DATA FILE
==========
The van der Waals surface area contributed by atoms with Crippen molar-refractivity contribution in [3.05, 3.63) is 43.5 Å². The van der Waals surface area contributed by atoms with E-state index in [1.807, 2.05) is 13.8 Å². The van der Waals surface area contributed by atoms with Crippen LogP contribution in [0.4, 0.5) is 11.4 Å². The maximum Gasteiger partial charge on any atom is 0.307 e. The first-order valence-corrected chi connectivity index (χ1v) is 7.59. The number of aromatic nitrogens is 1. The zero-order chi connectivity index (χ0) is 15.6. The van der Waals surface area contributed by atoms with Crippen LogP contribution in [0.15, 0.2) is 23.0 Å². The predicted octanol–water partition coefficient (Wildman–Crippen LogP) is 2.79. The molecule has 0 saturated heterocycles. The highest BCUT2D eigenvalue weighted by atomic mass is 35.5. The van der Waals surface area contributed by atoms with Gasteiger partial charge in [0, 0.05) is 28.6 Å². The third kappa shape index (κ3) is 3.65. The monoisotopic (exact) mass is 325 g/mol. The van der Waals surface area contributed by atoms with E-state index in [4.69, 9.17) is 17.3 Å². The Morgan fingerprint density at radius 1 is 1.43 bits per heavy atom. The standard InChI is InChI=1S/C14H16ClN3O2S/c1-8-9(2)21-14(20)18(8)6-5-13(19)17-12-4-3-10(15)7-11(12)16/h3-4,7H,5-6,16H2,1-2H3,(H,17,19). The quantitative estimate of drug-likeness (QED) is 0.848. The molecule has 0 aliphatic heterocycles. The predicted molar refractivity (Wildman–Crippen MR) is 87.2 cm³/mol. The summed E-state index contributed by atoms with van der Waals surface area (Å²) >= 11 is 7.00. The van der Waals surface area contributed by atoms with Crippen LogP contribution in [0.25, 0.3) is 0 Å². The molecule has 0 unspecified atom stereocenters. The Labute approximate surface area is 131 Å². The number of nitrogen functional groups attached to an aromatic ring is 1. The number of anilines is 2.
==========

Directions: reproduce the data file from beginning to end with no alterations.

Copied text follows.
The van der Waals surface area contributed by atoms with Crippen molar-refractivity contribution in [3.05, 3.63) is 43.5 Å². The van der Waals surface area contributed by atoms with E-state index in [1.807, 2.05) is 13.8 Å². The van der Waals surface area contributed by atoms with Crippen LogP contribution in [0.4, 0.5) is 11.4 Å². The maximum Gasteiger partial charge on any atom is 0.307 e. The first-order valence-corrected chi connectivity index (χ1v) is 7.59. The number of aromatic nitrogens is 1. The zero-order chi connectivity index (χ0) is 15.6. The van der Waals surface area contributed by atoms with Crippen LogP contribution in [0.15, 0.2) is 23.0 Å². The predicted octanol–water partition coefficient (Wildman–Crippen LogP) is 2.79. The molecule has 0 saturated heterocycles. The highest BCUT2D eigenvalue weighted by atomic mass is 35.5. The van der Waals surface area contributed by atoms with Gasteiger partial charge in [0, 0.05) is 28.6 Å². The third kappa shape index (κ3) is 3.65. The monoisotopic (exact) mass is 325 g/mol. The van der Waals surface area contributed by atoms with E-state index in [4.69, 9.17) is 17.3 Å². The Morgan fingerprint density at radius 1 is 1.43 bits per heavy atom. The standard InChI is InChI=1S/C14H16ClN3O2S/c1-8-9(2)21-14(20)18(8)6-5-13(19)17-12-4-3-10(15)7-11(12)16/h3-4,7H,5-6,16H2,1-2H3,(H,17,19). The quantitative estimate of drug-likeness (QED) is 0.848. The molecule has 0 aliphatic heterocycles. The predicted molar refractivity (Wildman–Crippen MR) is 87.2 cm³/mol. The summed E-state index contributed by atoms with van der Waals surface area (Å²) >= 11 is 7.00. The van der Waals surface area contributed by atoms with Crippen LogP contribution in [0.25, 0.3) is 0 Å². The molecule has 0 unspecified atom stereocenters. The Labute approximate surface area is 131 Å². The number of nitrogen functional groups attached to an aromatic ring is 1. The number of anilines is 2.